Hydroxyurea is contraindicated in patients who have demonstrated a previous hypersensitivity to hydroxyurea or any other component of its formulation.
Concurrent use of hydroxyurea and other myelosupressive agents or radiation therpay may increase the likelihood of bone marrow depression or other adverse events.
Since hydroxyurea may raise the serum uric acid level, dosage adjustment of uricosuric medications may be necessary.
Hyperpigmentation, atrophy of skin and nails, scaling, and violet papules have been observed in some patients after several years of long-term daily maintenance therapy with hydroxyurea. These vasculitic toxicities were reported most often in patients with a history of, or currently receiving, interferon therapy.
Dyrsuria and alopecia occur very rarely. Large doses may produce moderate drowsiness. Neurological disturbances have occurred extremely rarely and were limited to headache, dizziness, disorientation, hallucinations, and convulsions. Hydroxyurea occasionally may cause temporary impairment of renal tubular function accompanied by elevations in serum uric acid, BUN, and creatinine levels. Abnormal BSP retention has been reported. Fever, chills, malaise, edema, asthenia, and elevations of hepatic enzymes have also been reported.
Adverse reactions observed with combined hydroxyurea and irradiation therapy are similar to those reported with the use of hydroxyurea or radiation treatment alone. These effects primarily include bone marrow depression (anemia and leukopenia), gastric irritation, and mucositis. Almost all patients receiving an adequate course of combined hydroxyurea and irradiation therapy will demonstrate concurrent leukopenia. Platelet depression (<100,000 cells/mm3) has occurred rarely and only in the presence of marked leukopenia. Hydroxyurea may potentiate some adverse reactions, usually seen with irradiation alone, such as gastric distress and mucositis.
The association of hydroxyurea with the development of acute pulmonary reactions consisting of diffuse pulmonary infiltrates, fever, and dyspnea has been reported rarely. Pulmonary fibrosis also has been reported rarely.
Fatal and nonfatal pnacreatitis and hepatotoxicity, and severe peripheral neuropathy have been reported in HIV-infected patients who received hydroxyurea in combination with antiretroviral agents, in particular didanosine plus stavudine. Patients treated with hydroxyurea in combination with didanosine, stavudine, and idinavir in STudy ACTG 5025 showed a median decline in CD4 cells of approximately 100/mm3.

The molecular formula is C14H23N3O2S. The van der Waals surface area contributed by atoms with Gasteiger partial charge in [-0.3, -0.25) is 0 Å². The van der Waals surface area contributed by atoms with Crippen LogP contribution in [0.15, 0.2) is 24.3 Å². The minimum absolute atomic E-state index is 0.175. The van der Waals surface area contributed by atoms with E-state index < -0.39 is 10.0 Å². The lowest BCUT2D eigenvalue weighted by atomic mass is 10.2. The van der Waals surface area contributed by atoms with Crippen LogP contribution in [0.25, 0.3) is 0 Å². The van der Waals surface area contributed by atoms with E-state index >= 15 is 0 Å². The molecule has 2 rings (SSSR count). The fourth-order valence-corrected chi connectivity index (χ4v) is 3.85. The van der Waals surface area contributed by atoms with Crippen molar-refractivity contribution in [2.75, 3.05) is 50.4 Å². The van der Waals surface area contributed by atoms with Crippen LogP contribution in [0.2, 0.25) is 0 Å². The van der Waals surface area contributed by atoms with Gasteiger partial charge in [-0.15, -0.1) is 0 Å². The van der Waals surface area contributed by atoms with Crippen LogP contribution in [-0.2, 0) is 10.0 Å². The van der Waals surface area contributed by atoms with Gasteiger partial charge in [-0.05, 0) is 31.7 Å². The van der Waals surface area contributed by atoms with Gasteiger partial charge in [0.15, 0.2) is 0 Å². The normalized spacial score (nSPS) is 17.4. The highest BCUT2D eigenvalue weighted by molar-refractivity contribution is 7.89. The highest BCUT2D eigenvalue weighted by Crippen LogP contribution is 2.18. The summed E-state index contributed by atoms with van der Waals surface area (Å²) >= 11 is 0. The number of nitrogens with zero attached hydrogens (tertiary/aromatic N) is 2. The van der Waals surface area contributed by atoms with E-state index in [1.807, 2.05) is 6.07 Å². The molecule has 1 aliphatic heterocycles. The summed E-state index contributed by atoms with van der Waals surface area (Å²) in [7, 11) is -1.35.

Category D: Drugs which affect DNA synthesis, such as hydroxyurea, may be potential mutagenic agents. The physician should carefully consider this possibility before administering this drug to male or female patients who may contemplate conception.
Hydroxyurea can cause fetal harm when administered to a pregnant woman. Hydroxyurea has been demonstrated to be a potent teratogen in a wide variety of animal models, inculding mice, hamsters, cat, miniature swine, dogs, and monkeys at doses within 1-fold of the human dose given on an mg/m2 basis. Hydroxyurea is embryotoxic and causes fetal malformations (partially ossified cranial bones, asbence of eye sockets, hydrocephaly, bipartite sternebrae, missing lumbar vertebrae) at 180 mg/kg/day (about 0.8 times the maximum recommended human daily dose on a mg/m2 basis) in rats and at 30 mg/kg/day (about 0.3 times the maximum recommended human daily dose on a mg/m2 basis) in rabbits. Embyotoxicity was characterized by decreased fetal viability, reduce liver litter sizes, and development delays. Hydroxyurea corsses the placenta. Single doses of ≥375 mg/kg (about 1.7 times the maximum recommended human daily dose on a mg/m2 basis) to rats caused growth retardation and impaired learning ability. There are no adequate and well-controlled studies in pregnant women. If this drug is used during pregnancy or if the patient becomes pregnant while taking this drug, the patient should be apprised of the potential harm to the fetus. Women of childbearing potential should be advised to avoid becoming pregnant.
Hydroxyurea is excreted in human milk.
Because of the potential for serious adverse reactions with hydroxyurea, a decision should be made whether to discontinue nursing or to discontinue the drug, taking into account the importance of the drug to the mother.